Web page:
Saturday, November 28, 2020

The chemical conundrum

December 21, 2017 by  
Filed under Fen Tiger

Technology means it’s never been easier to compare agrochemical prices, says Fen Tiger.

How much do you pay for your agrochemicals? Many is the time in conversation with farming friends that I have found myself feeling a few pounds in or out of pocket. But you are never really sure what you are comparing prices against.

Certain lookalike chemicals have different trade names. They are usually different strengths, have different active ingredients or different formulations. Add on a variation in can size and it can be even more confusing.

The whole structure of each individual chemical has to be analysed by a university educated boffin or the average farmer spending a morning doing dot-to-dot on a calculator – at the end of which  you pick up the phone and order from your usual supplier.

I have used the same supplier for years. He is a tied agronomist attached to one particular firm. The agreement has worked well. And at the end of each year I usually receive a rebate to compensate for any price fluctuations or movements.

Like-for-like comparison

In recent years, however, the rebate has became smaller and the prices seem less competitive. But like I say, I have always been uneasy about comparisons because products and companies vary so much it is hard to assess them on a like-for-like basis.

So I have mixed feelings about a new service offered by a company which has launched what they call an agrochemical price check. Sign up and you can compare what you are paying for your chemicals with 100% verified prices from the rest of the market.

Why are they doing this? So farmers can accurately compare each chemical purchased. Once you have signed up, you submit an invoice for each product purchased. The service then compares other prices submitted by farmers over a range of products.

It is a useful tool because it compares products that should have the same active ingredients and concentrations. The whole system claims to be confidential and no one ever sees any specific data, which is another bonus.

The service issues users with a “buying score” for each product to help them get the best deal. I am uncertain what this buying score means. I assume it indicates whether you have paid more or less for each individual product than you should have done.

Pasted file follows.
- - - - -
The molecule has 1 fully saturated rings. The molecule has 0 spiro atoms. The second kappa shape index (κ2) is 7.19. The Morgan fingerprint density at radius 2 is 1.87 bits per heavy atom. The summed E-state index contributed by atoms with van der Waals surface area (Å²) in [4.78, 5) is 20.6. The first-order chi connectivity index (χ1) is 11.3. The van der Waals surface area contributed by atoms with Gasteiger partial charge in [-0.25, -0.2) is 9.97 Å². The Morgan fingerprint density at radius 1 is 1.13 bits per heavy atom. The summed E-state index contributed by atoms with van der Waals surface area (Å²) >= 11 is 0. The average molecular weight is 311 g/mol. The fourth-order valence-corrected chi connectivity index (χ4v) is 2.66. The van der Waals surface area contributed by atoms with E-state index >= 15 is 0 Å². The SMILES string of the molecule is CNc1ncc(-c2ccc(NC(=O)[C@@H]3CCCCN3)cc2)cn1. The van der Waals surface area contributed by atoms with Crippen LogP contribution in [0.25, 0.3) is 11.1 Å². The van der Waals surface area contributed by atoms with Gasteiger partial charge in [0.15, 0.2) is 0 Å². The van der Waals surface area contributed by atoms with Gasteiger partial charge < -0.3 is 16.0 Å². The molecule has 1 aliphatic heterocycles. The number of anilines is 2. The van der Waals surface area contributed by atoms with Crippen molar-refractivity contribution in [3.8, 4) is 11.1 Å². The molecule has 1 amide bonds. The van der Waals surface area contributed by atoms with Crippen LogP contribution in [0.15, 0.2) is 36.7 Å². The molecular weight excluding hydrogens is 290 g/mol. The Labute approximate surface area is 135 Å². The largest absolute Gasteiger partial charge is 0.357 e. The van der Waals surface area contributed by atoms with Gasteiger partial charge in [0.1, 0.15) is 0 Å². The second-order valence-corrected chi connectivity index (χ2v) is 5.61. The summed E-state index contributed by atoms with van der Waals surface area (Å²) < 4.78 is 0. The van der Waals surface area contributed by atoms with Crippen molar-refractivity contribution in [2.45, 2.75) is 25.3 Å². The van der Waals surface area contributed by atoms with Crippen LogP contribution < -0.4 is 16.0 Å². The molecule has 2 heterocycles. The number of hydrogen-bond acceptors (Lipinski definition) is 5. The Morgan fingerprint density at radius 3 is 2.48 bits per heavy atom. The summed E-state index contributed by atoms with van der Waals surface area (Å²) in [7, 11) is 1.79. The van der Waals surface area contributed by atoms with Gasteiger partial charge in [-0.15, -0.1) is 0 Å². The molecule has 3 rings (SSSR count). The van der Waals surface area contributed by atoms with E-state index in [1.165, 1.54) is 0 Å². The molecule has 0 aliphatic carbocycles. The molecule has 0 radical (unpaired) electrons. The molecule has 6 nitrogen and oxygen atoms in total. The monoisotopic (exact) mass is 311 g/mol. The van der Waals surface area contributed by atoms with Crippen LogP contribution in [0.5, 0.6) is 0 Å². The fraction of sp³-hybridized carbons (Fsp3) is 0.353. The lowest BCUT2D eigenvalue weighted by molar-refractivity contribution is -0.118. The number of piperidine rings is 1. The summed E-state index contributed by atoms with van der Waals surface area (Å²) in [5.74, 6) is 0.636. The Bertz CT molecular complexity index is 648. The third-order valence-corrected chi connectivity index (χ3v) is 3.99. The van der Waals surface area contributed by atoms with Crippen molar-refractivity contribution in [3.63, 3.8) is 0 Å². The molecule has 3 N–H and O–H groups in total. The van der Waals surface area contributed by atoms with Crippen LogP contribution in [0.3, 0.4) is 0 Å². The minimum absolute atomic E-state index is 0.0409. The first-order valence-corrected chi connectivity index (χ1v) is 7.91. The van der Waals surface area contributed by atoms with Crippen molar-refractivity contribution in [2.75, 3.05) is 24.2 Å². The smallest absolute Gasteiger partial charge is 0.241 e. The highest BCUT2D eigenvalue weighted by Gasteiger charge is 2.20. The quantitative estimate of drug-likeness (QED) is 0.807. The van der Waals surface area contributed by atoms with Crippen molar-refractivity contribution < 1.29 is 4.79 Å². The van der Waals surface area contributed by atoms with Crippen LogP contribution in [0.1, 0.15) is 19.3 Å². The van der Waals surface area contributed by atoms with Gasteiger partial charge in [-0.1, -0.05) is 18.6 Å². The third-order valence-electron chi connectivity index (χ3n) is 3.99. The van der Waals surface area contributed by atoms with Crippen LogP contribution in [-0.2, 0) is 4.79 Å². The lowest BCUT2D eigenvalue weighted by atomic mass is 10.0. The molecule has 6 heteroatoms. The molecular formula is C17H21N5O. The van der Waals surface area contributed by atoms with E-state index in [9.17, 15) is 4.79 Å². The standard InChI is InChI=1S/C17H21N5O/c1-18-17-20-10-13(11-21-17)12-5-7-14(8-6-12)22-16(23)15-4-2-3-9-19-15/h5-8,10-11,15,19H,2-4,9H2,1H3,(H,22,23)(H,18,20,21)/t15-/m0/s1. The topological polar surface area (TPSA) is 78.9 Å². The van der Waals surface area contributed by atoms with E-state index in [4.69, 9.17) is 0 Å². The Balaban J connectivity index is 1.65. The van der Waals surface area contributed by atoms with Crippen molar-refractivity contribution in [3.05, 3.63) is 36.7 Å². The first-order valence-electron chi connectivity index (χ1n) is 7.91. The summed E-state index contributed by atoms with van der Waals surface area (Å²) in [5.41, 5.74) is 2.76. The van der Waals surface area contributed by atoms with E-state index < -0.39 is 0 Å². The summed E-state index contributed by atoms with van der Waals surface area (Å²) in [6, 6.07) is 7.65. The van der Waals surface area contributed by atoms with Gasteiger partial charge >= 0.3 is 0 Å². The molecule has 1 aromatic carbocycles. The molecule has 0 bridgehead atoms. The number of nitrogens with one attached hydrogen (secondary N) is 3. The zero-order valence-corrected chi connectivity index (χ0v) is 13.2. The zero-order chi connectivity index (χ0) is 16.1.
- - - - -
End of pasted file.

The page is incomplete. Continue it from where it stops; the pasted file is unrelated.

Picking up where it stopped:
But it does not say whether prices compared are local, county by county or across the whole country. I guess they are for the UK as a whole or perhaps regional. Anyway, when I looked it wasn’t clear whether prices sourced from other countries were taken into account.

The overall cost of the service to the farmer is a little confusing. The sum of £16 per month is mentioned but then so is the word free. I think the cost of running the service is paid by the suppliers who then add this to the purchase price but I’m not sure.

Early feedback commends the firm for its services. Some users acknowledge that prices are  competitive but not enough to move away from existing suppliers. That’s probably wise – after all, not all decisions are made on price alone.

Useful service

All in all, it seems a useful service. I’m left wondering how many major firms have signed up and are they any different from a buying group?

In my experience, buying groups are often cheaper on product but it is important to factor in all charges when calculating savings. Perhaps the website could be described as an updated version of some well known heating oil sites that offer a range of delivered prices at your convenience.

All this shows it is no longer as complicated as it once was to compare prices in today’s transparent technology world. It never ceases to amaze me that so many farmers are prepared to let a slice of their income go to a third party.

It may seem a small percentage but the phrase pennies and pounds spring to mind. Are you really too busy to save your subscription fee and a few pounds on your agrochemical invoice? The site is a good idea but based on an old theory.

Farmers in the past and future have been individuals acting for their own best interests. Until growers band together as one and force suppliers to lower prices, the major agrochemical suppliers will continue to be at an advantage.